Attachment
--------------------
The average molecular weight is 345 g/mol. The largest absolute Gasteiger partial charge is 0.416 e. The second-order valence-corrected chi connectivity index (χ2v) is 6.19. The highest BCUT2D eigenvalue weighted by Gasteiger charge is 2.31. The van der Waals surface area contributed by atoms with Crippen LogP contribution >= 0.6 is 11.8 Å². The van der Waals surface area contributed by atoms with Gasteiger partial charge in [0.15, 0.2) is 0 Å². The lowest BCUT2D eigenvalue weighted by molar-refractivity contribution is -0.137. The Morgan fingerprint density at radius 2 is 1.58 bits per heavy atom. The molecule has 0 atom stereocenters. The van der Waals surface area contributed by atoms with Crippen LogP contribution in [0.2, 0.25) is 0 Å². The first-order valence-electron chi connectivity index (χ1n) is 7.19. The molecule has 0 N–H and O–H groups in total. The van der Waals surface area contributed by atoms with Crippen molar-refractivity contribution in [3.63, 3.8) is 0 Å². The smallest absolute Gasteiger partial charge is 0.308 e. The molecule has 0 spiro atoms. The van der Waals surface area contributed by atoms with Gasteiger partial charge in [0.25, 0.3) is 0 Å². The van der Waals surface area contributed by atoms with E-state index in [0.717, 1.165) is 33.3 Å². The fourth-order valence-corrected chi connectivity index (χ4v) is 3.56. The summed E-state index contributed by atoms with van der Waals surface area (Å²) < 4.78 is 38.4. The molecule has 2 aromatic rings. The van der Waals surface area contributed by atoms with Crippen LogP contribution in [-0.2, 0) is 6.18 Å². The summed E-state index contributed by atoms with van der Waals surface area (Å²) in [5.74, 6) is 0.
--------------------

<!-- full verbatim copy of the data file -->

The average molecular weight is 345 g/mol. The largest absolute Gasteiger partial charge is 0.416 e. The second-order valence-corrected chi connectivity index (χ2v) is 6.19. The highest BCUT2D eigenvalue weighted by Gasteiger charge is 2.31. The van der Waals surface area contributed by atoms with Crippen LogP contribution >= 0.6 is 11.8 Å². The van der Waals surface area contributed by atoms with Gasteiger partial charge in [0.15, 0.2) is 0 Å². The lowest BCUT2D eigenvalue weighted by molar-refractivity contribution is -0.137. The Morgan fingerprint density at radius 2 is 1.58 bits per heavy atom. The molecule has 0 atom stereocenters. The van der Waals surface area contributed by atoms with Crippen LogP contribution in [0.2, 0.25) is 0 Å². The first-order valence-electron chi connectivity index (χ1n) is 7.19. The molecule has 0 N–H and O–H groups in total. The van der Waals surface area contributed by atoms with Crippen molar-refractivity contribution in [3.63, 3.8) is 0 Å². The smallest absolute Gasteiger partial charge is 0.308 e. The molecule has 0 spiro atoms. The van der Waals surface area contributed by atoms with Gasteiger partial charge in [0.25, 0.3) is 0 Å². The van der Waals surface area contributed by atoms with E-state index in [0.717, 1.165) is 33.3 Å². The fourth-order valence-corrected chi connectivity index (χ4v) is 3.56. The summed E-state index contributed by atoms with van der Waals surface area (Å²) < 4.78 is 38.4. The molecule has 2 aromatic rings. The van der Waals surface area contributed by atoms with Crippen LogP contribution in [-0.2, 0) is 6.18 Å². The summed E-state index contributed by atoms with van der Waals surface area (Å²) in [5.74, 6) is 0.